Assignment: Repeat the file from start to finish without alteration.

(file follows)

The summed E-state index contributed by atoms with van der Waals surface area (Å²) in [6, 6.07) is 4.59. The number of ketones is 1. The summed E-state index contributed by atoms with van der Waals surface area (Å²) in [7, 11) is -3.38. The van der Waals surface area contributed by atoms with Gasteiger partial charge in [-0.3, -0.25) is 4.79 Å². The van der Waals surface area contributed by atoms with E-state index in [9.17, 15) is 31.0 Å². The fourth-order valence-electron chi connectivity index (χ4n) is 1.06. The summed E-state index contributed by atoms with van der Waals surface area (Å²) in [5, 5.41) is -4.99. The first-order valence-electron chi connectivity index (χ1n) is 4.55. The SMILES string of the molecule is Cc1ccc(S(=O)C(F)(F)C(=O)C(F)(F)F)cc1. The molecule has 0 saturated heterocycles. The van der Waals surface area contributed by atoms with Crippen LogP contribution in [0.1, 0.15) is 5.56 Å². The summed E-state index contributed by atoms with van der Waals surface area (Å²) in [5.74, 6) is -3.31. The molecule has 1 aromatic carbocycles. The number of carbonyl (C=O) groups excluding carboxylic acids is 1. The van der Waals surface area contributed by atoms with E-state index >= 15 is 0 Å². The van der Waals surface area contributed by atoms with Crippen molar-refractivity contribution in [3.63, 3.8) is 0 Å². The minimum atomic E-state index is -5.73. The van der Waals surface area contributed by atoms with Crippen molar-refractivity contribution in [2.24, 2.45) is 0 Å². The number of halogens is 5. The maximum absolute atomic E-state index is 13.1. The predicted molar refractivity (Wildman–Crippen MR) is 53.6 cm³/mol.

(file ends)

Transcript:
The summed E-state index contributed by atoms with van der Waals surface area (Å²) in [6, 6.07) is 4.59. The number of ketones is 1. The summed E-state index contributed by atoms with van der Waals surface area (Å²) in [7, 11) is -3.38. The van der Waals surface area contributed by atoms with Gasteiger partial charge in [-0.3, -0.25) is 4.79 Å². The van der Waals surface area contributed by atoms with E-state index in [9.17, 15) is 31.0 Å². The fourth-order valence-electron chi connectivity index (χ4n) is 1.06. The summed E-state index contributed by atoms with van der Waals surface area (Å²) in [5, 5.41) is -4.99. The first-order valence-electron chi connectivity index (χ1n) is 4.55. The SMILES string of the molecule is Cc1ccc(S(=O)C(F)(F)C(=O)C(F)(F)F)cc1. The molecule has 0 saturated heterocycles. The van der Waals surface area contributed by atoms with Crippen LogP contribution in [0.1, 0.15) is 5.56 Å². The summed E-state index contributed by atoms with van der Waals surface area (Å²) in [5.74, 6) is -3.31. The molecule has 1 aromatic carbocycles. The number of carbonyl (C=O) groups excluding carboxylic acids is 1. The van der Waals surface area contributed by atoms with E-state index >= 15 is 0 Å². The van der Waals surface area contributed by atoms with Crippen molar-refractivity contribution in [3.63, 3.8) is 0 Å². The minimum atomic E-state index is -5.73. The van der Waals surface area contributed by atoms with Crippen molar-refractivity contribution in [2.24, 2.45) is 0 Å². The number of halogens is 5. The maximum absolute atomic E-state index is 13.1. The predicted molar refractivity (Wildman–Crippen MR) is 53.6 cm³/mol.